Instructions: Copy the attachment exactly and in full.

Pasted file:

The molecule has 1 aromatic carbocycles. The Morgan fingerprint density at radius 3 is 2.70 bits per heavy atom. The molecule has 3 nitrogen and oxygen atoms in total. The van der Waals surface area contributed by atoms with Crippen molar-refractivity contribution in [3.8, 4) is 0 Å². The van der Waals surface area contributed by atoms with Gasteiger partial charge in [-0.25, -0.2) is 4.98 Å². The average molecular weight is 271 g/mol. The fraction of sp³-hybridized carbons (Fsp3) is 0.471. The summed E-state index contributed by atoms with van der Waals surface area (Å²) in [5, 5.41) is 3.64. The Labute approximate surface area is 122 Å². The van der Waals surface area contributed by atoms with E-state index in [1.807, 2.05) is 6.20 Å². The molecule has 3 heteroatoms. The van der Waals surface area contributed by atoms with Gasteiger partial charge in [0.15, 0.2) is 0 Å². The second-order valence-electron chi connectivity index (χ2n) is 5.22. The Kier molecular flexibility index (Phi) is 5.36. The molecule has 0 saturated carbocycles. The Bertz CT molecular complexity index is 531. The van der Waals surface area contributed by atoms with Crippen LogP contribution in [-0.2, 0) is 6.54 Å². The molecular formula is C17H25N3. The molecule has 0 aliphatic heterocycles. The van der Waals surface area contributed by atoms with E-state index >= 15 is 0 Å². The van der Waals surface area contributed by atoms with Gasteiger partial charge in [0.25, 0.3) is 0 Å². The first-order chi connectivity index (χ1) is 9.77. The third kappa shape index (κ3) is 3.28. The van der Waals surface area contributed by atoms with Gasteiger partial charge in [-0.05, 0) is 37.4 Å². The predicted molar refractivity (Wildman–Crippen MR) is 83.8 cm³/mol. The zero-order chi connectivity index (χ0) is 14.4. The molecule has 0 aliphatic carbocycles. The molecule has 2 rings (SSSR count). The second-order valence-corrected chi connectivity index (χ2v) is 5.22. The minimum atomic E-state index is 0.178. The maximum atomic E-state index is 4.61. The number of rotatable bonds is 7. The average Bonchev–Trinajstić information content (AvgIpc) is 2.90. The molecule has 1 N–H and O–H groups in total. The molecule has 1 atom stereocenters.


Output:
The molecule has 1 aromatic carbocycles. The Morgan fingerprint density at radius 3 is 2.70 bits per heavy atom. The molecule has 3 nitrogen and oxygen atoms in total. The van der Waals surface area contributed by atoms with Crippen molar-refractivity contribution in [3.8, 4) is 0 Å². The van der Waals surface area contributed by atoms with Gasteiger partial charge in [-0.25, -0.2) is 4.98 Å². The average molecular weight is 271 g/mol. The fraction of sp³-hybridized carbons (Fsp3) is 0.471. The summed E-state index contributed by atoms with van der Waals surface area (Å²) in [5, 5.41) is 3.64. The Labute approximate surface area is 122 Å². The van der Waals surface area contributed by atoms with E-state index in [1.807, 2.05) is 6.20 Å². The molecule has 3 heteroatoms. The van der Waals surface area contributed by atoms with Gasteiger partial charge in [0.15, 0.2) is 0 Å². The second-order valence-electron chi connectivity index (χ2n) is 5.22. The Kier molecular flexibility index (Phi) is 5.36. The molecule has 0 saturated carbocycles. The Bertz CT molecular complexity index is 531. The van der Waals surface area contributed by atoms with Crippen LogP contribution in [-0.2, 0) is 6.54 Å². The molecular formula is C17H25N3. The molecule has 0 aliphatic heterocycles. The van der Waals surface area contributed by atoms with E-state index >= 15 is 0 Å². The van der Waals surface area contributed by atoms with Gasteiger partial charge in [0.25, 0.3) is 0 Å². The first-order chi connectivity index (χ1) is 9.77. The third kappa shape index (κ3) is 3.28. The van der Waals surface area contributed by atoms with Gasteiger partial charge in [-0.05, 0) is 37.4 Å². The predicted molar refractivity (Wildman–Crippen MR) is 83.8 cm³/mol. The zero-order chi connectivity index (χ0) is 14.4. The molecule has 0 aliphatic carbocycles. The molecule has 2 rings (SSSR count). The second-order valence-corrected chi connectivity index (χ2v) is 5.22. The minimum atomic E-state index is 0.178. The maximum atomic E-state index is 4.61. The number of rotatable bonds is 7. The average Bonchev–Trinajstić information content (AvgIpc) is 2.90. The molecule has 1 N–H and O–H groups in total. The molecule has 1 atom stereocenters.